In it, I make a call for mass housing. I wanted, and still want, someone like myself at the time - someone making $15/ hour - to have access to quality housing, without being on a wait list, and without paying more than I could afford.
As San Francisco changes, we have to be thoughtful about the needs of existing residents. In particular, the city should carefully consider how to ensure that long term residents can continue to access essential services like groceries and laundry facilitates.
Laundromats are an essential neighborhood serving businesses and the city is losing them steadily, often for reasons beyond the city’s control. People who don’t have their own in-unit laundry services - and will never get them because the building they live in is too old - rely on neighborhood laundromats.
Tomorrow the Planning Commission will be considering an application for discretionary review that I filed. The landlords of Little Hollywood laundromat are asking for a change of use permit, so that Little Hollywood Laundromat can be turned into a restaurant.
I'm asking the Planning Commission to oppose this proposed change of use, because closing the laundromat would be a hardship for the residents that rely on it and use it.
Preventing displacement has always been the goal of my housing advocacy work. The most effective way of preventing displacement is to make sure that people have access to their rights as tenants. The tenants movement in San Francisco has successfully won many tenant protections. Unfortunately, not all tenants have access to lawyers to defend them against unfair and illegal evictions.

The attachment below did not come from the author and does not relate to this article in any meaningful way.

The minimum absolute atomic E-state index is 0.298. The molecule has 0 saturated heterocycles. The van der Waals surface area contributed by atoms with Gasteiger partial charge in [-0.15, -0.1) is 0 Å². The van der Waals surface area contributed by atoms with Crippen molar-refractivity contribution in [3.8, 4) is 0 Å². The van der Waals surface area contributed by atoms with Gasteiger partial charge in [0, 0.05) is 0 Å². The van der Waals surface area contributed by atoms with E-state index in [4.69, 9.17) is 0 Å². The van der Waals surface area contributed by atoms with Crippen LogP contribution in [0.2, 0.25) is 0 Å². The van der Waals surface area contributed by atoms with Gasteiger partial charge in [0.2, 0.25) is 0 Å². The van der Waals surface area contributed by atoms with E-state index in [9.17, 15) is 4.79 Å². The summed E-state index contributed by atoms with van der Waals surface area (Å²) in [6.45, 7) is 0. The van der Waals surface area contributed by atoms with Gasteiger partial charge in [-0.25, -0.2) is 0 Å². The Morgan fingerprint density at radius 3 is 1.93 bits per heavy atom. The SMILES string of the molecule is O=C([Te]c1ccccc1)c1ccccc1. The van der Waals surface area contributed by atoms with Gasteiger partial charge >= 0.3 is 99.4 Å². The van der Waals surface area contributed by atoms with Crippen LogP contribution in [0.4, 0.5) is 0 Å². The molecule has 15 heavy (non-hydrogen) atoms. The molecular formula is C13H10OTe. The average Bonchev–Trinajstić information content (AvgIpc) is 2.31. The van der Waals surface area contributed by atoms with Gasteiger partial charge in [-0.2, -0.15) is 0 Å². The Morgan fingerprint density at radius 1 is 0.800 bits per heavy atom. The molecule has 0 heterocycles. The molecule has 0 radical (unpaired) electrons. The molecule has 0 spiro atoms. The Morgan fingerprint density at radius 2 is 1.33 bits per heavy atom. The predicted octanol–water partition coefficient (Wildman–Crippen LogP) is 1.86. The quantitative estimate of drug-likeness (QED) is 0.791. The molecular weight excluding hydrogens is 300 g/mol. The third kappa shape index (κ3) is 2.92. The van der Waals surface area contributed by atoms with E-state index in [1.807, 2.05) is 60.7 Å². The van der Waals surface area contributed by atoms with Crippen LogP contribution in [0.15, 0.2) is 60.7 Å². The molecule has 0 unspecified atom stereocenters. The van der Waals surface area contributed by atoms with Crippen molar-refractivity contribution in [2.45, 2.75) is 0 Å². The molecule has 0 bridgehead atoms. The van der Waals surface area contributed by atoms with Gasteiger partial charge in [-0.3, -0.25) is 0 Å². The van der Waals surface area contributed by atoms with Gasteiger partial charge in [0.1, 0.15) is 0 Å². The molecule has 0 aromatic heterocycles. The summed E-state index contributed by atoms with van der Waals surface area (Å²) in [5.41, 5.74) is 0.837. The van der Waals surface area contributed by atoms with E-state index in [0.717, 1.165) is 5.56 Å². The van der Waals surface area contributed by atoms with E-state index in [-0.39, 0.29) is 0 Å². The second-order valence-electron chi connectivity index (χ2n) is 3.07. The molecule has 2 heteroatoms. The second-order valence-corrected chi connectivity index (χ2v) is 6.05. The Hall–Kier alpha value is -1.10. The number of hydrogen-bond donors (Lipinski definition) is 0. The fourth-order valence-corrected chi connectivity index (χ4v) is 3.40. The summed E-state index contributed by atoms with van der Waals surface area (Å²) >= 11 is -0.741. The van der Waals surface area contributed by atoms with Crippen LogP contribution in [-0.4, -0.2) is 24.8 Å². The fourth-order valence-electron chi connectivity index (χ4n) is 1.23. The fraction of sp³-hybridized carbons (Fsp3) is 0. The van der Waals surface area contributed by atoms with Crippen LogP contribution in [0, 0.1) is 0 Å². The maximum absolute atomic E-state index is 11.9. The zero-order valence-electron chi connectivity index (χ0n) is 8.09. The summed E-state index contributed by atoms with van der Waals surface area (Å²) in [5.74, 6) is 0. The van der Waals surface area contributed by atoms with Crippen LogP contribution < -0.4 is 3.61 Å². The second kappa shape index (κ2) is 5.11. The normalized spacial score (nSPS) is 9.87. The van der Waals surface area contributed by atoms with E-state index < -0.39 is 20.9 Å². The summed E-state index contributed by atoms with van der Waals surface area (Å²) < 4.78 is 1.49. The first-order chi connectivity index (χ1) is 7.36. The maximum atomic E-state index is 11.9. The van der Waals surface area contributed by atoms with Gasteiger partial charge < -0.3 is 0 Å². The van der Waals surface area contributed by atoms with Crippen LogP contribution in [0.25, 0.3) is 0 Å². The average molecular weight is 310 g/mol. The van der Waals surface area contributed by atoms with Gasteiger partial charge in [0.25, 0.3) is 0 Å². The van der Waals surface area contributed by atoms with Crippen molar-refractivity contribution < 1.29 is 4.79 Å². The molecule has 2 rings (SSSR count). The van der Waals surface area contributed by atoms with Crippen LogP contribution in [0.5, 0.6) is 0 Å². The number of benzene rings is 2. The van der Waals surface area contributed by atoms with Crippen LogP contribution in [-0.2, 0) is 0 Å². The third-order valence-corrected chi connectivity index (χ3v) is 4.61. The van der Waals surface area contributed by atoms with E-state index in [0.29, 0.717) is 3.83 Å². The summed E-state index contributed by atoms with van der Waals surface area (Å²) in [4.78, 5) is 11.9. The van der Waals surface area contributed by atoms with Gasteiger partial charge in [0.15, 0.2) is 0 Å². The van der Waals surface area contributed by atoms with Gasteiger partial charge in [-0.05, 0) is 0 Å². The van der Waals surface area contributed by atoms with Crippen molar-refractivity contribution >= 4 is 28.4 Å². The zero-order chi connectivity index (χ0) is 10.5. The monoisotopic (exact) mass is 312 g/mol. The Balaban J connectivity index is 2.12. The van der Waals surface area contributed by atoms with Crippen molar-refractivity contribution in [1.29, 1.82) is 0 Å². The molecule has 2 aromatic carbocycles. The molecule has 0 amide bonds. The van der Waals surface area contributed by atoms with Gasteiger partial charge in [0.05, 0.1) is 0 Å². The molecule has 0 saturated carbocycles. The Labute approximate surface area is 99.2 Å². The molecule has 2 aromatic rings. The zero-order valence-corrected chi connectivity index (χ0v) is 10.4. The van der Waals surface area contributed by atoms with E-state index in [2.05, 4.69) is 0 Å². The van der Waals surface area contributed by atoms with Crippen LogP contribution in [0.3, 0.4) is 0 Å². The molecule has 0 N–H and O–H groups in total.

"I support Sonja. She's played a key role in launching and growing the pro-housing movement, and she will help San Francisco move to a positive housing future," said Senator Scott Wiener.
Thanks for being with me as I kick off my campaign to represent District 6 for the San Francisco Board of Supervisors.
If you're new to town, welcome! I'm committed to fight for a more inclusive and welcoming San Francisco -- a city where everyone is entitled to safe and clean streets, a place to sleep at night, and a bright future. (The Board of Supervisors, by the way, is what people in most other cities call a city council.)
If you're a long-time San Franciscan, thank you. This city represents a unique and strongly-held set of values, and sets an example to the rest of the country. I'm expecting my first child in the fall, and I'm committed to protect those values for the generation to come.
The election is in November 2018, so we have plenty of time to get to know each other. If you live or work in District 6, please get in touch. I'm here to hear your concerns and issues and represent them to the entire city so we can make our neighborhoods work better for us.
I'm excited that the SF Examiner was the first news outlet to cover my candidacy. Here's what I told them:
I care deeply about addressing homelessness, strengthening tenant protections, and rebuilding the South of Market infrastructure to recognize that SOMA is not only a neighborhood of manufacturing and highways but also San Francisco’s biggest residential neighborhood.
I’m having my first child in the Fall, I’m planning to raise my family here, and I am personally invested in a future San Francisco that is compassionate and forward looking.
Please join with me and let's move our neighborhoods forwards.